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On Wednesday, Publisher HarperCollins released the cover of Harper Lee’s second novel, “Go Set a Watchman,” slated for release this summer.
The company’s president Michael Morrison said the design evoked the decade in which Lee wrote her Pulitzer Prize-winning masterpiece, “To Kill a Mockingbird.”
The new cover, which displays sparse leaves on a tree, a railroad track and a distant train, appears to be a spiritual twin to the leafy oak tree on the cover of Lee’s 1960 classic. Lee’s “Watchman” again features Scout — this time as an adult, returning to the fabled town of Maycomb, Alabama to visit her father, lawyer Atticus Finch.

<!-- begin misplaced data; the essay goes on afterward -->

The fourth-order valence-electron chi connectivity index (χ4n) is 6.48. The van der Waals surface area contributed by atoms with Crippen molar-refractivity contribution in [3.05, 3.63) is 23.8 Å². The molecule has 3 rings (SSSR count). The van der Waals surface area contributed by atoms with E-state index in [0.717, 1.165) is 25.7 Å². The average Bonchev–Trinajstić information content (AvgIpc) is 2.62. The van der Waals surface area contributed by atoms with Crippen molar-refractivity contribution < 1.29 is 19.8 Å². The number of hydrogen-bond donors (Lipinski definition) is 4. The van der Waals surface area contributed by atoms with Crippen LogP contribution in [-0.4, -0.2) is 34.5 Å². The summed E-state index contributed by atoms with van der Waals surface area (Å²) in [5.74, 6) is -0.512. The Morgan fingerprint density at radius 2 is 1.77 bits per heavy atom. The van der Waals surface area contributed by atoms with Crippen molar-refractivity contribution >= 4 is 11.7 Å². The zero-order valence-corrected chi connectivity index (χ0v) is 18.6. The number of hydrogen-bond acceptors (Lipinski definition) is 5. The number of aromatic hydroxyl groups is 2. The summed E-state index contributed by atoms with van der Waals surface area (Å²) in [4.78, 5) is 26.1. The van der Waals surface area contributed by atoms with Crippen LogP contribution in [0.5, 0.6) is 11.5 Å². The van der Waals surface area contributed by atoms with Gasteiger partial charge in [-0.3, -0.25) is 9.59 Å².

“[T]he book begins with Scout’s train ride home, but more profoundly, it is about the journey Harper Lee’s beloved characters have taken in the subsequent 20 years of their lives,” Morrison said in a statement.
Although events surrounding the book’s rediscovery raised suspicions, the Alabama Securities Commission ruled that the 88-year-old author was of sound mind and wanted the book to be published.
Watch chief arts correspondent Jeffrey Brown’s conversation with filmmaker Mary Murphy and novelist Wally Lamb about the discovery of Harper Lee’s “Go Set a Watchman.”
HarperCollins will be printing two million copies of “Watchman” for July publication, 55 years after “Mockingbird” was released.
Joshua Barajas is the arts editor for the NewsHour. He can be reached at firstname.lastname@example.org.
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